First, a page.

Inspiring more people to enjoy table tennis.

Mima Ito plans to stand at the top of the podium during the Tokyo Olympics, but she has other important expectations. Specifically, she hopes the Games will expand the table tennis fan base and increase the prominence of the sport. “The sound of the racket hitting the ball and the speed of it flying back and forth are really amazing,” she says excitedly. “If people see that, I think they will understand how interesting table tennis is. That’s why I hope people will come out to see the best players in the world playing live.”

Until recently, world-class players could be seen only at the biggest tournaments in Japan and other countries. Due to the growing popularity of table tennis, however, top-level tournaments are increasingly held in smaller cities across Japan. “I expect that even if people don’t know anything about table tennis, they might want to go and check it out if a tournament is held in their town. It would make me happy if more people started to enjoy table tennis, and to help bring that about, I will play hard to achieve my goal of standing at the top of the Olympic podium.”

Interview and article by TEAM A
- August 29, 2019

Learning to express hospitality in words and actions by transcending cultural and language barriers.

Many Japanese people want to make visitors from overseas feel welcome. Offering heartfelt hospitality and engaging in intercultural communication is enjoyable, even if the language barrier gets in the way. The truth is, people can communicate with each other simply by making an effort to connect. Yet, it is also true that understanding each other’s words results in richer, more satisfying communication and makes it possible to welcome visitors more warmly and with even greater hospitality.

ANA Business Solutions aims to help people overcome language barriers and enjoy communicating with others. To achieve this, we harnessed the power of the Pocketalk AI translator – a device that supports 74 languages – and in September launched the POCKETALK® de OMOTENASHI Training program.

The program puts a heavy emphasis on role-playing. This is necessary because many people who use the Pocketalk device focus on the screen, rather than maintaining good eye contact with the person to whom they are speaking. During training, participants play the role of someone welcoming customers from overseas and learn to communicate while maintaining omotenashi no kokoro – the spirit of hospitality.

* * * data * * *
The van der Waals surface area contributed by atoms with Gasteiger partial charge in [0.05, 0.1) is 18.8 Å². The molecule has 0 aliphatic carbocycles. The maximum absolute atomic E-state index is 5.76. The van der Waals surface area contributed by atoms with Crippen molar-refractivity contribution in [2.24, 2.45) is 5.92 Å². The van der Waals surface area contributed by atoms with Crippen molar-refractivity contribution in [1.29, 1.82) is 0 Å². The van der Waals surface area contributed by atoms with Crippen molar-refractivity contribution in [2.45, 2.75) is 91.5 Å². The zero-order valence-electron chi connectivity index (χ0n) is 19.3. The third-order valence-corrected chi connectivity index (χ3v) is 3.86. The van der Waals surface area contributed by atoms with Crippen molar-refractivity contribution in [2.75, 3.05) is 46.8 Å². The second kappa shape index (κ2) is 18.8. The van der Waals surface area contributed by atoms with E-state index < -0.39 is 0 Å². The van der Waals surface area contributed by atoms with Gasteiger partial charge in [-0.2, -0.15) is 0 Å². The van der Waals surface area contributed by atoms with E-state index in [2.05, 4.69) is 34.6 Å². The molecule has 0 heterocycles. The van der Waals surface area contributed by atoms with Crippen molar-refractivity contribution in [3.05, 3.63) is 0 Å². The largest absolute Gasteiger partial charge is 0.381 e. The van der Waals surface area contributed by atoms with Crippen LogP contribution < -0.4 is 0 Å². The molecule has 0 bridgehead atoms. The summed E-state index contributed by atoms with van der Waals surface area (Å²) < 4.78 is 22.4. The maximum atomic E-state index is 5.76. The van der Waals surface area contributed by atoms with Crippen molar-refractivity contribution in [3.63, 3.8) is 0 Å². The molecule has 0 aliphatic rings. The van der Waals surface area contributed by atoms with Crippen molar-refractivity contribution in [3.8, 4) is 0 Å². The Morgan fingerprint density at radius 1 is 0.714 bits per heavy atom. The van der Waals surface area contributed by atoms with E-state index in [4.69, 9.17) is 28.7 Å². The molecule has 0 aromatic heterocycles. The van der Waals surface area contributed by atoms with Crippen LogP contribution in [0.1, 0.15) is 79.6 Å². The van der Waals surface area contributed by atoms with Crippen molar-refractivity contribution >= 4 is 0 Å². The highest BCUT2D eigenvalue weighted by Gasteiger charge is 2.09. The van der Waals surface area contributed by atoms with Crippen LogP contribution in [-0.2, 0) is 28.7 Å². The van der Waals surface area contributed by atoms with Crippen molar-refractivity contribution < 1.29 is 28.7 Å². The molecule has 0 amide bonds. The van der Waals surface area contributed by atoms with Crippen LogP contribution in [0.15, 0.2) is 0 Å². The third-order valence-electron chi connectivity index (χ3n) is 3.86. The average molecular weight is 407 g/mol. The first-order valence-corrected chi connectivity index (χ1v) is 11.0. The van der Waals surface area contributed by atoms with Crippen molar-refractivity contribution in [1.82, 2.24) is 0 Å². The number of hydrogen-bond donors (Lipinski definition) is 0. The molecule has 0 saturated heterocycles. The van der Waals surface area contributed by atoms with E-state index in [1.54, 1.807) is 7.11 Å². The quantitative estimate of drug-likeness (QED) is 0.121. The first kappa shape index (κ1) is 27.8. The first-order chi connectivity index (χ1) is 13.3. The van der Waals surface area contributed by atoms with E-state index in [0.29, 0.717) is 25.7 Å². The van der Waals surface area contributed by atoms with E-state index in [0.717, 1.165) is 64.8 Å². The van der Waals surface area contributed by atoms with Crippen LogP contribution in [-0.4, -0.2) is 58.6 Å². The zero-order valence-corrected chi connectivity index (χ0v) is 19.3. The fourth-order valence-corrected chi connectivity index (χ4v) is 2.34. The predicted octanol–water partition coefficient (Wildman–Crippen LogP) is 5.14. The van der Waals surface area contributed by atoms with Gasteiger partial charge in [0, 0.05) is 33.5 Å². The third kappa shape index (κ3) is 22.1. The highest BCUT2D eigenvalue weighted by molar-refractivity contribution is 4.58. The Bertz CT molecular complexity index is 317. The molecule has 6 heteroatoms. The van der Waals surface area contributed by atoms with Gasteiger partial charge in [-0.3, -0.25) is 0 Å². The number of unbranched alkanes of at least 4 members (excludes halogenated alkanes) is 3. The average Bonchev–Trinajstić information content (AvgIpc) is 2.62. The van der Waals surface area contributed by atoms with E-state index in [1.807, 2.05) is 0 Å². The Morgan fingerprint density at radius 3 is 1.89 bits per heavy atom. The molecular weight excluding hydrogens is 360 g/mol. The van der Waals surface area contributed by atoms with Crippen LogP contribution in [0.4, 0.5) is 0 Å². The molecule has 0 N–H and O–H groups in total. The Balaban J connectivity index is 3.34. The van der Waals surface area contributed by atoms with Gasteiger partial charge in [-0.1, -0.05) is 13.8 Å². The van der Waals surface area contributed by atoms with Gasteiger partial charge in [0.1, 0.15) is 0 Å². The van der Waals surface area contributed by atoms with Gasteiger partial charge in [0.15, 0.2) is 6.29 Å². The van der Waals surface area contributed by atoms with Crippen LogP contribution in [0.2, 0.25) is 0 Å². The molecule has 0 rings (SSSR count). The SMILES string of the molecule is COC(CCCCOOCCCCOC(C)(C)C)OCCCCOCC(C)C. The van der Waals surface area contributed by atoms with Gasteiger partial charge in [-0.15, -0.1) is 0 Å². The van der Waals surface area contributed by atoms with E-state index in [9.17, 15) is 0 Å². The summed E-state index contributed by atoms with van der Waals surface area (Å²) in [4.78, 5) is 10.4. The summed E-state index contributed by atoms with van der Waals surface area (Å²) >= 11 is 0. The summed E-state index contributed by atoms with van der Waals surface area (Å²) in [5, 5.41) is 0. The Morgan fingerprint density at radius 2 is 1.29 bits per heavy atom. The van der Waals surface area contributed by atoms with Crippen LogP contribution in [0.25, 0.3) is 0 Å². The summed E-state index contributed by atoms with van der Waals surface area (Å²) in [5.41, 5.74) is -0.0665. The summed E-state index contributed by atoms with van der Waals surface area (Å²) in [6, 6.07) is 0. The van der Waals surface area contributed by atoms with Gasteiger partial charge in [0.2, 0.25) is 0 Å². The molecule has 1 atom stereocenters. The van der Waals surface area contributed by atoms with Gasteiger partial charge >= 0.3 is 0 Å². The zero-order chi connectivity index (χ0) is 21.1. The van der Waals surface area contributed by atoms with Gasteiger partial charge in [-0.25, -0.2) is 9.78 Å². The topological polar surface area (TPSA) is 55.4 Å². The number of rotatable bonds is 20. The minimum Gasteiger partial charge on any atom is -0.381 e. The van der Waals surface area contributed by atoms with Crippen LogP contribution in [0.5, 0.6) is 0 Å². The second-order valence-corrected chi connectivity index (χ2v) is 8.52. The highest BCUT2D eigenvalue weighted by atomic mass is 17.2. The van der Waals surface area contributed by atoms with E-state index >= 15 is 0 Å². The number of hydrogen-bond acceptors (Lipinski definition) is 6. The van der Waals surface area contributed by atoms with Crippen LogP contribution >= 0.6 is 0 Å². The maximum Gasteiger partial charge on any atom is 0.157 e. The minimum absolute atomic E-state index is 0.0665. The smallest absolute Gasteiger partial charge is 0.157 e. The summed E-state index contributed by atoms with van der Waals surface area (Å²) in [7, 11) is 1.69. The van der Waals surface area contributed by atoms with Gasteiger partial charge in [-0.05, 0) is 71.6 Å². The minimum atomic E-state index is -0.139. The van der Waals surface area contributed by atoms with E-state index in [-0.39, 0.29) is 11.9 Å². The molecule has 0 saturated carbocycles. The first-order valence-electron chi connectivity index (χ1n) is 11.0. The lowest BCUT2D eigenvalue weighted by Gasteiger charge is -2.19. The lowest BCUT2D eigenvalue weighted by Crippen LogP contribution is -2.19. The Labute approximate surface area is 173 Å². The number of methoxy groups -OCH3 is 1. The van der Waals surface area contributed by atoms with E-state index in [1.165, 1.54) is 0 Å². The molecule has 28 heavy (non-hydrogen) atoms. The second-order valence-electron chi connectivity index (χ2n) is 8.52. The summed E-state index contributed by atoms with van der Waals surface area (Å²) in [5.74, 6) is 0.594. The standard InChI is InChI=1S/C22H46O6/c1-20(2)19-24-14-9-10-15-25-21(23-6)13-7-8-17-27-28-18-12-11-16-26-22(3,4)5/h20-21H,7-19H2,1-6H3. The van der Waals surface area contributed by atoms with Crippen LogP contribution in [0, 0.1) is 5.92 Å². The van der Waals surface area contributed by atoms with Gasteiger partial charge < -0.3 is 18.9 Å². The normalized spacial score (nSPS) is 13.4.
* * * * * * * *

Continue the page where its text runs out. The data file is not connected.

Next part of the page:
At ANA, we believe it is always important to maintain a spirit of hospitality when engaging with others, whether they are customers or not. We call this setsugu or welcoming. In order to express setsugu while using Pocketalk, we teach participants to maintain eye contact and exchange smiles as they communicate. Moreover, they learn to be conscious of the tone and volume of their voices, as well as their facial expressions.

Developing empathy is also an important aspect of training. In order to interact hospitably with someone from another country and culture, we must look at communication from that person’s perspective. In Japan, saying less is a virtue, and our culture is one in which interpretation is necessary. In many other countries, people believe it’s important to communicate in concrete terms and provide clear information, so it’s necessary to understand those differences.

We are working hard to ensure that participants will be able to make good use of Pocketalk as soon as their training is complete. As reflected in the following comments, many feel the program has strengthened their ability to communicate and offer hospitality:

“Someone from overseas approached me to talk, and I was able to answer them with confidence.”

“I was able to tell a customer about the story behind one of our products, and they appreciated it so much they made a purchase.”

“I always thought I was communicating well, but after using Pocketalk, I was able to engage with people on an even deeper level.”

“One of the best parts is that it doesn’t only help with regular conversation; it also helped me improve my business communication skills.”

Overseas visitors are expected to increase in the future – contributing to regional revitalization throughout the country – and you can make their stay even more enjoyable. We hope that you too will take part in the program and experience the satisfaction of offering great hospitality and engaging in effective intercultural communication.

To learn more about the training program, please visit: (Japanese Only) Opens in a new window

Training session in Fukushima.


Mima Ito

Table Tennis Player

Born in 2000 in Shizuoka prefecture. At the All Japan Table Tennis Championships in 2011, was youngest non-junior player in history to win a match, and in 2019, became first woman to win all three titles two years running. Ranked fourth in the world as of December 2019. Affiliated with Starts Corporation, Inc.

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